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Wednesday, January 31, 2024

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St. John Bosco

2 Samuel 24:2, 9-17
Psalm 32:1-2, 5-7
Mark 6:1-6

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the debt of sin

“Afterward, however, David regretted having numbered the people, and said to the Lord: ‘I have sinned grievously in what I have done.’ “ —2 Samuel 24:10

David sinned by taking a census against God’s will. This sin caused the deaths of 70,000 people in three days by pestilence (2 Sm 24:15). The wages of sin is death, in fact, thousands of deaths (Rm 6:23). Moreover, this was probably not David’s worst sin.


This shows us the devastating effect of one sin, and why one sin is a tragedy much greater than the worst natural disasters. In this passage, we see the measurable results of one sin. This gives us some idea of the astronomical debt of sin amassed by the accumulated sins of all times.


This helps us understand how heavy was the cross Jesus carried. “He was pierced for our offenses, crushed for our sins, upon Him was the chastisement that makes us whole” (Is 53:5). “The Lord was pleased to crush Him in infirmity” (Is 53:10). The word “crushed” is a great understatement, but it’s the best the English language can do.


We can see why Jesus screamed on Calvary: “My God, My God, why have You forsaken Me?” (Mk 15:34) No one has ever suffered to a degree that was even remotely comparable to Jesus’ suffering. Jesus says: “Come, all you who pass by the way, look and see whether there is any suffering like My suffering” (Lam 1:12).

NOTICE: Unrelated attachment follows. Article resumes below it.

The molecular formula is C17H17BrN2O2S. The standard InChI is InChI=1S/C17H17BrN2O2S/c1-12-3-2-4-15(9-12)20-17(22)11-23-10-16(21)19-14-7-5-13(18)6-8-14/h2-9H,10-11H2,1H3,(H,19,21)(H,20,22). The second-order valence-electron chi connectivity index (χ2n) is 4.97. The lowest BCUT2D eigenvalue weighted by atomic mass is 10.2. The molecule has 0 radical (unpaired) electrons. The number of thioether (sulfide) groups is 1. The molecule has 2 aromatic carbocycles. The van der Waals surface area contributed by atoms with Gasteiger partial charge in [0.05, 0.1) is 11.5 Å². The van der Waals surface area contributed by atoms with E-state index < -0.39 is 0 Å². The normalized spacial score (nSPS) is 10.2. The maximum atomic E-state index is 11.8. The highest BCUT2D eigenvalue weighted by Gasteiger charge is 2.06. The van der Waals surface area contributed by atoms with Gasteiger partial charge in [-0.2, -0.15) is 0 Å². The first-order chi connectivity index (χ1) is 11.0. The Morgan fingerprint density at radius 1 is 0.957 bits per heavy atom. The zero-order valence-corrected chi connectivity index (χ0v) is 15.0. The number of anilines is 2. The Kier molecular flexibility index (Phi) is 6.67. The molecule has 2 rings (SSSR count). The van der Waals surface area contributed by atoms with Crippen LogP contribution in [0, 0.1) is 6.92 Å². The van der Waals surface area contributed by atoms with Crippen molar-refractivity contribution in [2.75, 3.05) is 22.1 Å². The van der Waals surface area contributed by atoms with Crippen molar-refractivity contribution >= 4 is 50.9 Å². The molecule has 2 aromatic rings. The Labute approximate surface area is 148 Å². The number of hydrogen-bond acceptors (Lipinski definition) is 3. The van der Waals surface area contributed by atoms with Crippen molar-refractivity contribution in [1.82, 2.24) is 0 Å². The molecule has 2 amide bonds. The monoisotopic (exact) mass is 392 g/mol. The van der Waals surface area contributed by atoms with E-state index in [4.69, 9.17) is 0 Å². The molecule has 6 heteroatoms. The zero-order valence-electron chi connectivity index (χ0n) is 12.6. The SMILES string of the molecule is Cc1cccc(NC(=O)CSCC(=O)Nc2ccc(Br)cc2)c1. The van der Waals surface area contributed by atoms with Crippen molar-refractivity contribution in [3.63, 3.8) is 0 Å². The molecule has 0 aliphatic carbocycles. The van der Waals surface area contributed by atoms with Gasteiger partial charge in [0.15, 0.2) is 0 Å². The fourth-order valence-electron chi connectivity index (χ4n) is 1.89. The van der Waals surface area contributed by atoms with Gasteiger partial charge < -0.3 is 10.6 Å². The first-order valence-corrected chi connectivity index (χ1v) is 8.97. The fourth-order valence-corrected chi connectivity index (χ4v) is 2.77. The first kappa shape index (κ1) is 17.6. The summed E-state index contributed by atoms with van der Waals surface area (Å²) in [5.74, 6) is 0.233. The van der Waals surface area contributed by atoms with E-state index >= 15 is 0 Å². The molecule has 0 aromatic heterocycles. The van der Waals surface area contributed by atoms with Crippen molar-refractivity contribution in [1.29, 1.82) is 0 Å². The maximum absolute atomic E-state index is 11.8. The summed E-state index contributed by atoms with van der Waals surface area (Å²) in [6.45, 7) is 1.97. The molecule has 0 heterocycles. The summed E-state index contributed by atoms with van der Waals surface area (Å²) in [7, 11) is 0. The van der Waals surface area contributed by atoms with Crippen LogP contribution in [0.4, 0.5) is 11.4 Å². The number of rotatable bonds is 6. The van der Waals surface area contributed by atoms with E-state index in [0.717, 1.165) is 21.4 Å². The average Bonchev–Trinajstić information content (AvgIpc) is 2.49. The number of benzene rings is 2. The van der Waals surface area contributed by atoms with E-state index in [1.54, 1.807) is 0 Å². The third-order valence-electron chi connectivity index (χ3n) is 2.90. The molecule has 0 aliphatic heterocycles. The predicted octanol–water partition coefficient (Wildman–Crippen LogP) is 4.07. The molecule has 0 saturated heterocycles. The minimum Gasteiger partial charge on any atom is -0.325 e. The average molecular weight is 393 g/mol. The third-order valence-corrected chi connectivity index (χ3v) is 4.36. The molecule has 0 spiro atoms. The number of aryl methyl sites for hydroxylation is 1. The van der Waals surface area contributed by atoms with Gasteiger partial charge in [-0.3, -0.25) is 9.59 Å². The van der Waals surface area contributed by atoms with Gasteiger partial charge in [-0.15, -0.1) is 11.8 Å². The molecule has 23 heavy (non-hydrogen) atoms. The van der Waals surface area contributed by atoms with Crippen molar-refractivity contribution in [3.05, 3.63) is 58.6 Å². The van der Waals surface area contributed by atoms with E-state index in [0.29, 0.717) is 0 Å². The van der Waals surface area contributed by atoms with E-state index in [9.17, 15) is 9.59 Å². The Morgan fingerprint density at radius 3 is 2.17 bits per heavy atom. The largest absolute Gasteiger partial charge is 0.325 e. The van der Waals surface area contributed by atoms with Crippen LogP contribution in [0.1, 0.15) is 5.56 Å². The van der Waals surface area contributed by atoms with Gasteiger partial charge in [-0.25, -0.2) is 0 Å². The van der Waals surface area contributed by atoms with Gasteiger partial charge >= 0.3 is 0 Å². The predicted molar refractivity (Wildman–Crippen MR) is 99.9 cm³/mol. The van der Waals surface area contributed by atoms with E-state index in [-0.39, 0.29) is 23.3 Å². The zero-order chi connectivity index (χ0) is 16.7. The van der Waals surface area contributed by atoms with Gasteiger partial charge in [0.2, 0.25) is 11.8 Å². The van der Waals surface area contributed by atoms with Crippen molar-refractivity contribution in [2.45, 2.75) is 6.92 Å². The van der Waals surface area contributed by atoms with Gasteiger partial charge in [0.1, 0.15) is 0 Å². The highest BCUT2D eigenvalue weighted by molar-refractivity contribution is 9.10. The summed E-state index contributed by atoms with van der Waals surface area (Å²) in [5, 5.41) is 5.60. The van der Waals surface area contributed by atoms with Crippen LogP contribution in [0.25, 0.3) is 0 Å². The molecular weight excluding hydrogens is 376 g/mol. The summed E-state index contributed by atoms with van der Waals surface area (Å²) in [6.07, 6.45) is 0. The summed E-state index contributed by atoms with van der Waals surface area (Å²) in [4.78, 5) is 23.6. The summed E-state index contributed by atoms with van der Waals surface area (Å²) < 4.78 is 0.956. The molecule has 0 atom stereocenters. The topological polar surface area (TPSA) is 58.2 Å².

Prayer:  Jesus, I love You. Give me the grace to avoid sin and to lead others to become Your disciples.

Promise:  Jesus “made the rounds of the neighboring villages instead, and spent His time teaching.” —Mk 6:6

Praise:   St. John Bosco used whatever means he could to reach young people with the gospel. Many of the young boys to whom John Bosco ministered went on to become priests. One, Dominic Savio, even became a canonized saint.


Rescript:  "In accord with the Code of Canon Law, I hereby grant the Nihil Obstat for the publication One Bread, One Body covering the time period from December 1, 2023, through January 31, 2024. Reverend Steve J. Angi, Chancellor, Vicar General, Archdiocese of Cincinnati, Cincinnati, Ohio March 17, 2023"

The Nihil Obstat ("Permission to Publish") is a declaration that a book or pamphlet is considered to be free of doctrinal or moral error. It is not implied that those who have granted the Nihil Obstat agree with the contents, opinions, or statements expressed.